Colin and I are just back from a fab week in London and wanted to share with you some great things we found to do in the Capital. This is in no way a definitive guide to London but just a wee blog about our meanderings. In our 6 days we visited 4 areas of London and here are the highlights from each of them:
Kings Cross and Euston Square
When we were in London it was our lovely niece, Maisie’s, 8th birthday and we all went to the Railway Children at Kings Cross Station. Yes you heard me right, this production is in a disused railway platform-with an actual train. It was such a clever set and was great fun for both adults and kids. I had forgotten quite how stiff upper lip the railway children is but it is a great story and I have had great fun trying to incorporate phrases such as ‘You’re such a brick’ into my daily repertoire.
From a more adult perspective, the area of Kings Cross and Euston Square, offered us two yummy eateries.
The first was the Somers Town Coffee House, Chalton Street, where we met friends. I was delighted that even though we were only a party of four we got a private dining room. It felt like something out of a funky Downtown abbey with a mix of great music and chinawear on a sideboard. It is spread over three floors: the basement is a speak-easy serving skilfully made cocktails, the ground floor is a good old English pub and the upstairs is cosy private dining. The food is British tapas which was so nice- Colin and I shared BBQ ribs, slow braised in London Stout, Spicy Calamari, Piggies wrapped in Blankets and sweet potato fries. Delicious!!
The second was the very fashionable Caravan, Granary Square, Kings Cross. This is where we had our last London breakfast and it ticked all the boxes- fun, funky and filling. I had avocado on toast with olive oil, lemon and chilli on sourdough bread. What a healthy end to the week.
Please if you are in London before the 13th of December go to the Ai Weiwei exhibition at the Royal Academy of Arts-it is SENSATIONAL. I actually had no idea who Ai Weiwei was before we went to the exhibition but I sure do now. He is a Chinese artist who is the ultimate recycler, political activist, blogger and creator of beautiful things. If you go you must take the audio tour as it beautifully takes you through the exhibition detailing Ai Weiwei’s life and art. The Royal Academy is also the most gorgeous building in which to house this exhibition and is well worth exploring.
When finished there nip over to Fortnum and Mason to look at the displays and if like us, you decide the prices are out of this world then plump for some delicious cakes from the bakery as you go in-I have never eaten such a decadently wrapped bun.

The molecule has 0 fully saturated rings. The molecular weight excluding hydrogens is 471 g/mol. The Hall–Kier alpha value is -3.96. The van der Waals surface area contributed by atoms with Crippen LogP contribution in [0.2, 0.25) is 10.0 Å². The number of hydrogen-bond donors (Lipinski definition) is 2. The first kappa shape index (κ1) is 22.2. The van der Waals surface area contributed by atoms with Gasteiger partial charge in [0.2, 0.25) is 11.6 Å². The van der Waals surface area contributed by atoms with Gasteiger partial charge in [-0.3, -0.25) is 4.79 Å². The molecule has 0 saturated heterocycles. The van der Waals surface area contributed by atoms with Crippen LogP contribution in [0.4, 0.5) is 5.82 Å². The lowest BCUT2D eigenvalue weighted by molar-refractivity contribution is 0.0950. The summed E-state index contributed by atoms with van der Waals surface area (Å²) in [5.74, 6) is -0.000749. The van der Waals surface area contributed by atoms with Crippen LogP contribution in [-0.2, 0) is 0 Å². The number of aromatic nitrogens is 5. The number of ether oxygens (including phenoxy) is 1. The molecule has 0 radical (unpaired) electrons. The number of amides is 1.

Seven Dials, Covent Garden and Soho
Seven Dials and Covent Garden were the perfect place for a bit of retail therapy. Seven Dials is seven lanes radiating from a central square and is home to a number of well known shops, independent retailers and delightful cafes, whilst Covent Garden hosts even more shops and a covered market. My favourite shop was The Colourfield Company, a satchel shop where you customise your own satchel. It is owned by a Manchester couple and all the satchels are handmade in their Manchester factory. Loved it and Colin treated me to an early Christmas present-I am spoiled.
If you are craving a sweet snack in Covent Garden stop for a delicious ice-cream from Venchi-White Chocolate and Salted Nuts yummmmm…..
If you are more in the strong liqueur mindset head to Balthazars, restaurant and bar, where you will feel that you have been transported to 1920’s Paris. The barman lovingly made me a Spiced Cardamom Negroni, deliciously spicy with a definite hit.
For dinner head to Bubbledogs in Soho. It is the epitome of trendiness. The menu consists of 60-70 different types of Champagne which can be accompanied by a range of 15 beef, pork or vegetarian hot dogs. I had the Jose pork hot dog with fresh tomato, salsa, avocado, sour cream and pickled jalapeños. It was delish and weirdly felt well accompanied by my glass of fizz.
The Borough Market at London Bridge is heaven for street food lovers. This iconic market would fulfil any palate with its range of patisserie, pulled pork, Indian food, British classics such as a dedicated scotch egg stall, exotic teas, honey, fruit and even a relish stall. Well worth the tube ride to London Bridge at lunchtime to grab yourself a treat.
The Old Operating Theatre Museum, on St Thomas Street, is just round the corner from the market. At the top of a 32 step spiral staircase in the attic of St Thomas’ Church it is interesting and stomach turning in equal measure. The old herbalist is fascinating, whilst the operating theatre is gruesome in its description of amputations without anaesthetic, operating gowns which were never washed and in the fact that you can see the gouges in the original operating table.
The swankiest thing we did all week though was afternoon tea in Gong, Shangrila Hotel, on the 52nd floor of the Shard. This was soooo lush and what could be a better way to appreciate the view of London than with cake in hand. The service was lovely and the afternoon tea was decadent. It is worth mentioning that it is £26 to go to the viewing platform on floor in the Shard, whilst it was £49 for afternoon tea on floor 54-worth considering paying the extra £23 and having afternoon tea as well or you could always go to Gong just for cocktails and a view-minimum spend £30 (same as viewing platform ticket only).
Obviously this blog is not about my usual stomping ground but I hope if you are ever heading London bound that this may give you some ideas.